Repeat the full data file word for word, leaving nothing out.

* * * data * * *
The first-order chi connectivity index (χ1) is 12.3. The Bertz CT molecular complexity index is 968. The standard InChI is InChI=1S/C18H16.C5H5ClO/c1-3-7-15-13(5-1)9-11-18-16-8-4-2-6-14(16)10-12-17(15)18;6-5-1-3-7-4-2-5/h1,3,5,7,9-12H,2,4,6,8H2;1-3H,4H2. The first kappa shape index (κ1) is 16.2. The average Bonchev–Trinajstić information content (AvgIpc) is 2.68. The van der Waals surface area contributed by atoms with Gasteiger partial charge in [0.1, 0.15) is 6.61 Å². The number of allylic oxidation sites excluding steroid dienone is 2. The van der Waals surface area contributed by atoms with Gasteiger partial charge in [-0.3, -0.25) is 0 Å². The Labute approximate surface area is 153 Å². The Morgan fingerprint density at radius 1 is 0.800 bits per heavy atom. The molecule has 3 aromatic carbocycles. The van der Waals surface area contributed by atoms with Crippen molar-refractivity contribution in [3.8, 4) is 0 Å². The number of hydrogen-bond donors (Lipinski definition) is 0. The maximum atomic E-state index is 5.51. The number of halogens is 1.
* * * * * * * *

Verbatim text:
The first-order chi connectivity index (χ1) is 12.3. The Bertz CT molecular complexity index is 968. The standard InChI is InChI=1S/C18H16.C5H5ClO/c1-3-7-15-13(5-1)9-11-18-16-8-4-2-6-14(16)10-12-17(15)18;6-5-1-3-7-4-2-5/h1,3,5,7,9-12H,2,4,6,8H2;1-3H,4H2. The first kappa shape index (κ1) is 16.2. The average Bonchev–Trinajstić information content (AvgIpc) is 2.68. The van der Waals surface area contributed by atoms with Gasteiger partial charge in [0.1, 0.15) is 6.61 Å². The number of allylic oxidation sites excluding steroid dienone is 2. The van der Waals surface area contributed by atoms with Gasteiger partial charge in [-0.3, -0.25) is 0 Å². The Labute approximate surface area is 153 Å². The Morgan fingerprint density at radius 1 is 0.800 bits per heavy atom. The molecule has 3 aromatic carbocycles. The van der Waals surface area contributed by atoms with Crippen molar-refractivity contribution in [3.8, 4) is 0 Å². The number of hydrogen-bond donors (Lipinski definition) is 0. The maximum atomic E-state index is 5.51. The number of halogens is 1.